‘Sectarian’ concerns over Prince Charles’ street names

Some of Prince Charles' suggestions were turned down. Picture: Getty

Some of Prince Charles' suggestions were turned down. Picture: Getty

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Personal suggestions by Princes Charles for street names in his Ayrshire eco-village development were rejected amid fears over sectarian connotations.

In a stand off which pitted the prince’s literary tastes against west of Scotland realpolitik, the majority of his proposals for the Knockroon development in East Ayrshire were snubbed by the representatives from the community.

Two potential street names drawn up by the prince were thrown out amid fears they might be seen to be linked with “sectarian concerns” and Rangers and Celtic football clubs.

Correspondence obtained by The Scotsman through Freedom of Information legislation shows that at a meeting of interested parties in the Knockroon project - a group including councillors, community councillors, housebuilders and the prince’s charity staff - Gowan’s Green was one of several names put forward by Charles that “received less favourable responses.”

An account of the meeting by Mark Greaves, Scottish programme manager of the Prince’s Foundation for Building Community, noted that “it was suggested to avoid the use of colours ‘green’ or ‘blue’ in names due to associations with Celtic and Rangers football clubs and sectarian concerns.”

Another street name suggested by Charles, Greenmantle - named after John Buchan’s 1916 Richard Hannah thriller - was rejected for the same reason.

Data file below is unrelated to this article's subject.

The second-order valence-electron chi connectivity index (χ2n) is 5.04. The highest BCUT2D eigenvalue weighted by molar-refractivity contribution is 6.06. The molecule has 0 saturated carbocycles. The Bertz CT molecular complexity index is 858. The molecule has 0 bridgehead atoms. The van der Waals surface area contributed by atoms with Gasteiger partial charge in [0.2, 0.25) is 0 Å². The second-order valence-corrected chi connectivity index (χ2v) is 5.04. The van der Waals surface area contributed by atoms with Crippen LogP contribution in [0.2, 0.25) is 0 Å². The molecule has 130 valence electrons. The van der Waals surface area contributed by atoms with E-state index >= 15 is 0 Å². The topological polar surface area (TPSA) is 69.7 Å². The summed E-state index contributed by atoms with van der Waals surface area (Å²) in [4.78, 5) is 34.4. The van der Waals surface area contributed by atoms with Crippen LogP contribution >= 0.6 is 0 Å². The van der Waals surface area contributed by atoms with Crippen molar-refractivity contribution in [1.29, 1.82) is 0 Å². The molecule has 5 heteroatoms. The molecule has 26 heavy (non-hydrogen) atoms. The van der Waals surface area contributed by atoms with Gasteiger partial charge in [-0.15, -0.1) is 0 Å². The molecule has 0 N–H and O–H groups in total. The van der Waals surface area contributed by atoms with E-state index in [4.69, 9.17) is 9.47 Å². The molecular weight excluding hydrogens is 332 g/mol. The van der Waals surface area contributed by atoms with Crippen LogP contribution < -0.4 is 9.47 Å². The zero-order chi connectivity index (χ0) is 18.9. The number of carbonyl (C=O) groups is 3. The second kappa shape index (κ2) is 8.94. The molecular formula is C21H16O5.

It was one of 17 names put forward by the prince for Knockroon. But just three were accepted by the local authority.

In a letter to Andrew Hamilton, the development director who helped Charles turn his Poundbury development in Dorset into a reality, Mr Greaves broke the bad news that the majority of the prince’s suggestions had been met with negative responses by members of the Knockroon Community Liaison Group

They included names such as Wandering Willie’s Wynd, Blind Harry’s Wynd, Shanter and Balwhidder Brae.

Other names, Mr Greaves explained, were “viewed either ambivalently or with a mixed response.” They included Tillietudlum (“attendees either loved it, or hated it; very little middle ground on this one,” Mr Greaves observed) and Ellangowan (“too ‘Ayrish’, though others thought it ‘sounds nice’.”)

Redgauntlet, another of Charles’s ideas, “did not generate much response either way,” Mr Greaves reflected, before adding: “Though one of the local members of a rather leftish persuasion appreciated the ‘red’ in it.”

Mr Greaves went on: “Many of the above were not viewed positively as concern was voiced that the names perhaps carried too strong associations with literary or historical figures or works and/or geographical references to areas out with the locale, eg Sir Walter Scott to the east coast of Scotland.”

In her letter to Mr Hamilton, sent two months after he relayed Charles’s vision for the street names, Fiona Lees, chief executive of East Ayrshire Council, sought to soften the blow that all but three had been snubbed.

She wrote: “I think it is important that I say at the outset how thrilled local people were to learn that His Royal Highness Prince Charles had taken the time to consider the matter personally.

“I am sure that it is because of His Royal Highness’s greatly appreciated engagement that local people and our elected members have taken the additional time to reflect on the proposals resulting in some very lively and creative discussions.”

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